Results show that for all signs, only 45% were single-script whereas 55% were multiple-script signs. The signs containing Thai constituted the majority (33% Thai/Roman; 26% Thai; 6% Thai/Roman/Chinese; 3% Thai/Chinese) 17% were single Roman scripted signs and 15% presented other linguistic combinations. Official signs were mostly in Thai (60%) or in Thai and English (34%) without neighbourhood variation. In contrast to the government signs and despite a governmental tax incentive for including Thai in commercial signs, these showed a much greater variation according to where they were situated in the different neighbourhoods. In his article, Huebner distinguishes between five neighbourhood-patterns of predominance: (1) predominantly Thai monolingual signs were found in three neighbourhoods located in proximity to the Parliament Building and the Residential Palace of the King, accommodating middle-level government workers, middle and working class Thais and small and retail businesses or schools. One of the boroughs is nevertheless a tourist destination-- but only in a prospective way. (2) A balanced monolingual Thai and bilingual Thai-English use of governmental and non-governmental signs (translations) was observed in two neighbourhoods with religious, medical and non-profit institutions, a few commercial enterprises and sport clubs. The author states that this use of English targets educated Thais. (3) Predominantly Thai-Chinese bilingual signs were observed in two neighbourhoods which house a historical minority population of Chinese and their small and retail businesses. (4) Thai-English multilingual signs were predominant in four neighbourhoods including a major commercial centre of Bangkok with businesses providing financial, health and travel services, shopping, entertainment, restaurants and retail enterprises. One of the areas studied was the Sky Train – interestingly treated as a neighbourhood. Since it caters to the middle classes, foreign residents and tourist populations, the advertisements promoted a great variety of international products. (5) A predominance of signs in other languages was registered in four neighbourhoods with mainly monolingual English signs but also some in Japanese and Arabic. One of the neighbourhoods in question was a low-cost international travel destination with entertainment and service industries, while the others were more focussed on retail businesses and the like. While these neighbourhoods shared the feature of predominantly non-Thai signs, they tended to vary greatly in terms of the other languages used.
The signs mixing Thai and English show different types of script, lexicon and syntax combinations. The author observes a ''nonreciprocal relationship'' between Thai and English which he argues is a ''function of access and inequity''. Thai script is ''intended virtually, solely for Thai audiences'' whereas foreigners rely on translations. The bilingual signs add a ''cosmopolitan flair'' (p. 48) as the Thai population creates a mixing of Thai and English, with lexical borrowing influencing the phonological and orthographic use of Thai. This leads the author to question the definitions of language and community boundaries.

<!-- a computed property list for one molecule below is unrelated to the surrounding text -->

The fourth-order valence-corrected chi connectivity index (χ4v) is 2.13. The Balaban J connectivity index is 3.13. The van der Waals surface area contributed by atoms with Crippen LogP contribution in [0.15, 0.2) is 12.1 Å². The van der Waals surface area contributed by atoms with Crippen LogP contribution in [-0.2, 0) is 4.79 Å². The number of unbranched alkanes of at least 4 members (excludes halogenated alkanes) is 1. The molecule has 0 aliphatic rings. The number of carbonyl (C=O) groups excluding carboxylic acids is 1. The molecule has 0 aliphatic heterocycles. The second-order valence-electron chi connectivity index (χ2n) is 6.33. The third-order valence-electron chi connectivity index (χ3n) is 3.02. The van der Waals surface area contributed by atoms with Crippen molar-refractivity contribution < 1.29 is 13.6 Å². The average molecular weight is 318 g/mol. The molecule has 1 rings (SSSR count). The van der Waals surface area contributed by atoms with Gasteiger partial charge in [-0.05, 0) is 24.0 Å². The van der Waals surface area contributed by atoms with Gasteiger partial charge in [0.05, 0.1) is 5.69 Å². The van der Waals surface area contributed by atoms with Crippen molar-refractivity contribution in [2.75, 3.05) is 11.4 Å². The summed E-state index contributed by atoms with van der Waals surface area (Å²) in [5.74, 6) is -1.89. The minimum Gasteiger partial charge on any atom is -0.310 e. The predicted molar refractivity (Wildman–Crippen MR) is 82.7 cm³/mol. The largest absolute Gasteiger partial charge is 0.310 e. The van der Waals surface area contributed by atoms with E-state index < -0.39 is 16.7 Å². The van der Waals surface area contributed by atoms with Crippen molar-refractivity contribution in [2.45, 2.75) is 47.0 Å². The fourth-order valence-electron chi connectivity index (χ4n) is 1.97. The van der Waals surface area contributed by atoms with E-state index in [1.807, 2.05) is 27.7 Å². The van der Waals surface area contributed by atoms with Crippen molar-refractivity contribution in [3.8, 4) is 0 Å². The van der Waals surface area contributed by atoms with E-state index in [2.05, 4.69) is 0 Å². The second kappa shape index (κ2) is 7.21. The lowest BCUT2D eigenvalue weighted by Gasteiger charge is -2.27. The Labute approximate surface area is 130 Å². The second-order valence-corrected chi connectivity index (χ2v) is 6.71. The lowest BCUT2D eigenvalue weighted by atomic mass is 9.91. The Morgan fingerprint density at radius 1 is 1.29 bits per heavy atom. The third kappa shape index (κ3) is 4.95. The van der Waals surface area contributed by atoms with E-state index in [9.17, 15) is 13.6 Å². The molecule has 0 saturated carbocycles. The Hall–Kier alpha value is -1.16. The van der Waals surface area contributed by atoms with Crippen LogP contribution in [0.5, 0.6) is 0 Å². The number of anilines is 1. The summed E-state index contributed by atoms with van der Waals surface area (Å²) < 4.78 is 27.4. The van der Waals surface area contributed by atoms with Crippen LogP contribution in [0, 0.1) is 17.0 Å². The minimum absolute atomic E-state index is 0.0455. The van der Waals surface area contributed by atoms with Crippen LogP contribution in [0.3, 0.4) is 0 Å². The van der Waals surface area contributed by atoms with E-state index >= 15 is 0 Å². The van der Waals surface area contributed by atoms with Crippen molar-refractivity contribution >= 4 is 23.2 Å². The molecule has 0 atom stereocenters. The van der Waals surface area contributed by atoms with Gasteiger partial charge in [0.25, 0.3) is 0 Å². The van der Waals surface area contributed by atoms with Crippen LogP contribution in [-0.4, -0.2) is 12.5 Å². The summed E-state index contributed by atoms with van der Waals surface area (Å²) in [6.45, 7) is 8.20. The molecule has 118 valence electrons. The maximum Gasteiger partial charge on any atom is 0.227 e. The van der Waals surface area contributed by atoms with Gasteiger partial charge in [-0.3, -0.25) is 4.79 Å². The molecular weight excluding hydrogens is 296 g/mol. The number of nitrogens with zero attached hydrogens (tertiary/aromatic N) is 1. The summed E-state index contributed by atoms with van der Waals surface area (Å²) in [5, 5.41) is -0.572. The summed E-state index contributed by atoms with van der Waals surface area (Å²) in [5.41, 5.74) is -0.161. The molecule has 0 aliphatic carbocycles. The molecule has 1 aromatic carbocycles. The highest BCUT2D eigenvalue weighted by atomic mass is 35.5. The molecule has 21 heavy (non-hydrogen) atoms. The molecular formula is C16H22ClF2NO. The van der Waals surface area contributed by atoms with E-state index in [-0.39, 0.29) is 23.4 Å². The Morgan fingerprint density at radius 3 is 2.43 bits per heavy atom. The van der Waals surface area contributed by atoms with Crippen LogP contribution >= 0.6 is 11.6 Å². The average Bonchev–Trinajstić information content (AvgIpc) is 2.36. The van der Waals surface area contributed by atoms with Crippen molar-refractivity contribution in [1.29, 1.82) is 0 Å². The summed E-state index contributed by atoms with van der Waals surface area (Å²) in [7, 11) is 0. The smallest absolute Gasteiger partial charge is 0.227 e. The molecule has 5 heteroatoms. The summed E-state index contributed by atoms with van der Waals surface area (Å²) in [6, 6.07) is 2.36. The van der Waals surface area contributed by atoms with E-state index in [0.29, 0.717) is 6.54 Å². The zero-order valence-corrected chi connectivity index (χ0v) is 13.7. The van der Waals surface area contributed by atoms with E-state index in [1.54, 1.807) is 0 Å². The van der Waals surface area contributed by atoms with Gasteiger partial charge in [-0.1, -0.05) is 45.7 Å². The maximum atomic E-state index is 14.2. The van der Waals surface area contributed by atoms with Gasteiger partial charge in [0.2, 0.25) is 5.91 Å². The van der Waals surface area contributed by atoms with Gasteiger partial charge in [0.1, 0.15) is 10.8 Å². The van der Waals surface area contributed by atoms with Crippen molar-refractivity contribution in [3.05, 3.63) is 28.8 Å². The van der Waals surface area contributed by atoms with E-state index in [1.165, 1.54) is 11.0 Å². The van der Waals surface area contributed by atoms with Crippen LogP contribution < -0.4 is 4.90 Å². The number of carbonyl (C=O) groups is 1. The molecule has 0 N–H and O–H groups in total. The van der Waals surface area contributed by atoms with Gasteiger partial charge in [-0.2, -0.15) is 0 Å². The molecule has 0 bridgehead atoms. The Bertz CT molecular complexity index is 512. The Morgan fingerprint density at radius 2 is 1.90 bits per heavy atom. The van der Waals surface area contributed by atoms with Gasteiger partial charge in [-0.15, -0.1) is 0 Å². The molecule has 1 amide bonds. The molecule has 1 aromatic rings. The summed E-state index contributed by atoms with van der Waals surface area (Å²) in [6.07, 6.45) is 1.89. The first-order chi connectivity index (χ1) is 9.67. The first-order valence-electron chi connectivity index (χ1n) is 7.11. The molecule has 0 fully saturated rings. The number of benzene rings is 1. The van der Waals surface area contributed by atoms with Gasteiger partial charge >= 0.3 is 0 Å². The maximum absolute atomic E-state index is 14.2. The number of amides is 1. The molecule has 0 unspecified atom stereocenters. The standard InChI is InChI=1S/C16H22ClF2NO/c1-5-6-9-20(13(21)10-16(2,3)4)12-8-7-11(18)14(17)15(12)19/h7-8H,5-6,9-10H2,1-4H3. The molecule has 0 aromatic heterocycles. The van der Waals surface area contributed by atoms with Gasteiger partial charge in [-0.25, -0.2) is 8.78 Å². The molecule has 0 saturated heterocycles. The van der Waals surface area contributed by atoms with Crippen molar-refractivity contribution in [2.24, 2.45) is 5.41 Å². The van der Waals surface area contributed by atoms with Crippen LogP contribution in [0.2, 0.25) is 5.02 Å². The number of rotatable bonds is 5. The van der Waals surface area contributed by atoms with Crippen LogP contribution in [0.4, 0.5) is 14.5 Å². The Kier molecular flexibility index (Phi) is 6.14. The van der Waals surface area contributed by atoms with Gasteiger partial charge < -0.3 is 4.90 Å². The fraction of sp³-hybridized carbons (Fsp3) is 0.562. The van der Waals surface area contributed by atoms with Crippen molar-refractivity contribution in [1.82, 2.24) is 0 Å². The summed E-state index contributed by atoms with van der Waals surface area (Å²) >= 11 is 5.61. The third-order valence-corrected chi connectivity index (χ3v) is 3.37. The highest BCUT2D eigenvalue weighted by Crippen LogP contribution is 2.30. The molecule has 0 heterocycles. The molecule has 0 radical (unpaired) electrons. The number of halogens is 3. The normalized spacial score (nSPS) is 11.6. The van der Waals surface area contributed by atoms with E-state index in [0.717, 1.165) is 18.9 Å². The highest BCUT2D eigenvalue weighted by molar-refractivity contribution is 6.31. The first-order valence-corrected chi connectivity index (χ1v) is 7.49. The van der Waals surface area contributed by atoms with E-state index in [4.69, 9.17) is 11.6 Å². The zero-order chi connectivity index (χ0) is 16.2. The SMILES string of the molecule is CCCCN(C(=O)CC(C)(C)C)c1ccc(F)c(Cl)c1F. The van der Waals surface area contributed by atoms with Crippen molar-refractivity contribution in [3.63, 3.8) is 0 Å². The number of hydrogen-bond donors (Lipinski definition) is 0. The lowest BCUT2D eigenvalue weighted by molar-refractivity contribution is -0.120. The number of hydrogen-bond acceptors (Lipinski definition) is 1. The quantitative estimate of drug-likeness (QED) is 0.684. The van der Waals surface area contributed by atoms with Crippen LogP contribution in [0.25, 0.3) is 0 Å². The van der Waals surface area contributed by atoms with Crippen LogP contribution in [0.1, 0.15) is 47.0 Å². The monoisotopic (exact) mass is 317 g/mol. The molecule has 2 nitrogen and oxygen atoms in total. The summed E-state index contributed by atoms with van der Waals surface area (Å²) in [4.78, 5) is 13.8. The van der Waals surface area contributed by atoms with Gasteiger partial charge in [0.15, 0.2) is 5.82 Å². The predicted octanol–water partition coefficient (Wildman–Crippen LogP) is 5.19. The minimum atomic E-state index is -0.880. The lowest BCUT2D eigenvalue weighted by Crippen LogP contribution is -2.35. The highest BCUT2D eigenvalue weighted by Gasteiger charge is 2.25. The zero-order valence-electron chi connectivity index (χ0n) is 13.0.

PETER BACKHAUS ''Multilingualism in Tokyo: A Look into the Linguistic Landscape''
The paper begins with a thorough overview of previous scholarly works done on signs in multilingual settings, with special attention paid to the distinction between official and non-official signs. The author aims at establishing ''a link between the situation in Tokyo and the growing corpus of linguistic landscape research around the world'' (page 54). In order to compare official and non-official multilingual signs, the author recorded 11,834 signs in 28 survey areas. Although Tokyo is a largely monolingual society with only 2.8% of registered foreign residents, the city presents a surprisingly multilingual landscape. According to the author's census, every fifth sign contains one or more languages other than Japanese. Of the 15 other languages assessed, English is present in 97.6% of the cases.
One fourth of the recorded signs are official, governmental signs and are almost entirely multilingual, containing Japanese, English, Chinese, Korean and Latin script. They practically always include Japanese and English, the latter being the most frequently used language on multilingual official signs. The languages are mostly mutual translations of the information given and, the author notes: ''address different groups of monolingual readers who do not know each other's languages'' (page 59). The analysis of code preference (through order and size) confirms a clear predominance (99%) of Japanese on official signs. On the other hand, nonofficial signs show a greater variety of languages on their multilingual signs and only 64% of them contain Japanese. The use of these languages is complementary in a proportion of 55% and ''presuppose a multilingual, presumably Japanese-English readership'' (page 60). The order and size analysis gives a 40% preference of non-Japanese codes on these nonofficial signs. These differences are interpreted as the reflection of power and solidarity: the use of Japanese in official signs is seen as the expression of a linguistic power relation in Japan reinforcing the official language even though the presence of the other languages constitute ''a noteworthy concession to linguistic minorities in Tokyo'' (page 64). The use of multilingualism on nonofficial signs, mainly noticed through the 40% absence of Japanese, is an argument for the author to conclude in favour of a more solidarity-based use of these languages, evoking the example of the use of Korean in traditionally Korean immigrant neighbourhoods.